The bright white feathers of a snow goose’s body contrast with tips of the wings, which look as though they have been dipped in paint of the richest black. Young birds are brushed with gray on their backs, giving them a dirty appearance. Here and there among the flocks are dark gray individuals with white faces. These steely-looking birds, commonly known as “blue geese,” are the same species as the white ones. Snow geese of either coloration are far prettier, to my eye, than our resident Canada geese. Getting to see these visitors from the north is a seasonal treat.
Hoping to find some snow geese, I went to Dead Creek on Saturday, October 30. The day started out sunny but clouded up as the big Halloween nor’easter worked its way towards New England. Driving down Route 22A from the north, I made a right turn onto Route 17. I had gone less than a mile from Addison Four Corners when I saw a wheeling flock of waterfowl. Backlit, the winged forms did not reveal any details of their plumage, but the size and flight pattern didn’t seem quite right for Canada geese. Even as I thought to myself that I must be in the right place, I saw a turnoff on the south side of the road. I pulled off the highway, shut off the ignition, and hopped out of the car, binoculars in hand. Looking to the south, I felt my jaw drop in wonder.
About 800 geese were in a field very close by, in easy sight of a viewing platform with interpretive signs. Hundreds more were in a distant depression. From the knot of people with binoculars and spotting scopes a quarter mile to the west, I guessed there was another—possibly even bigger—group of geese over there too. Aerial photo counts that weekend documented more than 4,600 geese in the area, but few people braved the chill wind of the gray afternoon to witness the impressive spectacle.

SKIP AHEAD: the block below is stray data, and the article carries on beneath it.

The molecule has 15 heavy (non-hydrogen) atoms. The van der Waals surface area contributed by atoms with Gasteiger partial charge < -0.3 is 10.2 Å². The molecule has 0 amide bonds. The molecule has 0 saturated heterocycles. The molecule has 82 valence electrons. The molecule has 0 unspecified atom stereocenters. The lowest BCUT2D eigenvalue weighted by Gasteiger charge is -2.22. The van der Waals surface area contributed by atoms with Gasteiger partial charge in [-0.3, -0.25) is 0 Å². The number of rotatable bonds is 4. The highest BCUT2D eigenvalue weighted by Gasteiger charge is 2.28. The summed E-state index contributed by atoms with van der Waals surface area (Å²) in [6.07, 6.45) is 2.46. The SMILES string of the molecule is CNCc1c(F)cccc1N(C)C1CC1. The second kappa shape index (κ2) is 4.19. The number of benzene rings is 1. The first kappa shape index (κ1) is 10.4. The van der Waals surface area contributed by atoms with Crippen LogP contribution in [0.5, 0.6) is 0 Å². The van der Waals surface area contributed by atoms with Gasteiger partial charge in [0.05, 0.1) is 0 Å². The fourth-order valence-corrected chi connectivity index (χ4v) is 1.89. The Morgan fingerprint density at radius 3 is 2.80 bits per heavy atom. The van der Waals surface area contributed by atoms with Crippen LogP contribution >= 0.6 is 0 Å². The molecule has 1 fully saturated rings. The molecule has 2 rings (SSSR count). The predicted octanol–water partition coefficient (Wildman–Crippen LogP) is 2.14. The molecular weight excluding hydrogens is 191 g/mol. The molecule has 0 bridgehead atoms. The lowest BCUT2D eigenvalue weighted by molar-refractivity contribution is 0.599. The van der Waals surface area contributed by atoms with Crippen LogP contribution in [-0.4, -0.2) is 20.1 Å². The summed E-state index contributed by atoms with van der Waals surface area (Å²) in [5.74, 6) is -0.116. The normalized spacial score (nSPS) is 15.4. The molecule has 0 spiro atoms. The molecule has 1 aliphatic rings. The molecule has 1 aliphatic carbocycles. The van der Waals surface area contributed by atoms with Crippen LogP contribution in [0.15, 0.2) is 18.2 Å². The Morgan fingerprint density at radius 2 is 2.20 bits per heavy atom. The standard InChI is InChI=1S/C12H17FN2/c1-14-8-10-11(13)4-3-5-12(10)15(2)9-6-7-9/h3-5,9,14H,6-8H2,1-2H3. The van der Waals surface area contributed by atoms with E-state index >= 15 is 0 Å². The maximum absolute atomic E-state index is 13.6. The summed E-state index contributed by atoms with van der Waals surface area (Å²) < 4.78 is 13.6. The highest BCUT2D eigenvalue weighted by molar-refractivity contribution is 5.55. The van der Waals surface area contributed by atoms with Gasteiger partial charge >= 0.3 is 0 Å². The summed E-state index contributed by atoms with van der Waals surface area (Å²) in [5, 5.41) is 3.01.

A northern harrier, its white rump patch catching the watery light, startled the nearest geese into rising from where they rested and fed. Within moments, the nervousness of a few waterfowl swept through the flock, and hundreds of birds were in the air, honking their discontent in a higher-pitched and more tremulous voice than that of the familiar Canada goose.
Though I looked carefully, I failed to find any Ross’s geese among the swirling clouds of white waterfowl. Snow geese and Ross’s geese are two distinct species, though very similar in appearance; the rarer Ross’s is more diminutive in build and has a smaller bill. I later read on the Vermont bird listserv that there were indeed two Ross’s geese at Dead Creek that afternoon, but they were the needles in the haystack of thousands of snow geese.
I may have lucked into witnessing the peak of this year’s snow goose migration, but there’s still time for you to see the spectacular waterfowl as they pass through Vermont.
At 2,858 acres, Dead Creek Wildlife Management Area is administered by Vermont Fish and Wildlife and includes extensive reaches of cattail marsh and stretches of open water. The geese, however, are concentrated in upland agricultural fields. The designated goose viewing area along Route 17 is the best place to see the birds, but a little farther south, Gage Road can provide good sightings as well.
Moreover, though the snow geese may be the star attraction, there is more here for inquisitive visitors to enjoy. Northern shovelers and green-winged teal dabble in the shallow, ponded water of the fields, and once in a while a pectoral sandpiper passes by overhead. A quarter mile west of the goose viewing turnoff, Route 17 crosses the still, murky waters of Dead Creek. Mallards and black ducks ply the waters here. Just over the bridge, a left turn takes you down a gravel road towards a hunters’ camping area. Look along the reedy edges of the water for great blue herons and wood ducks. Despite its name, Dead Creek is a lively place.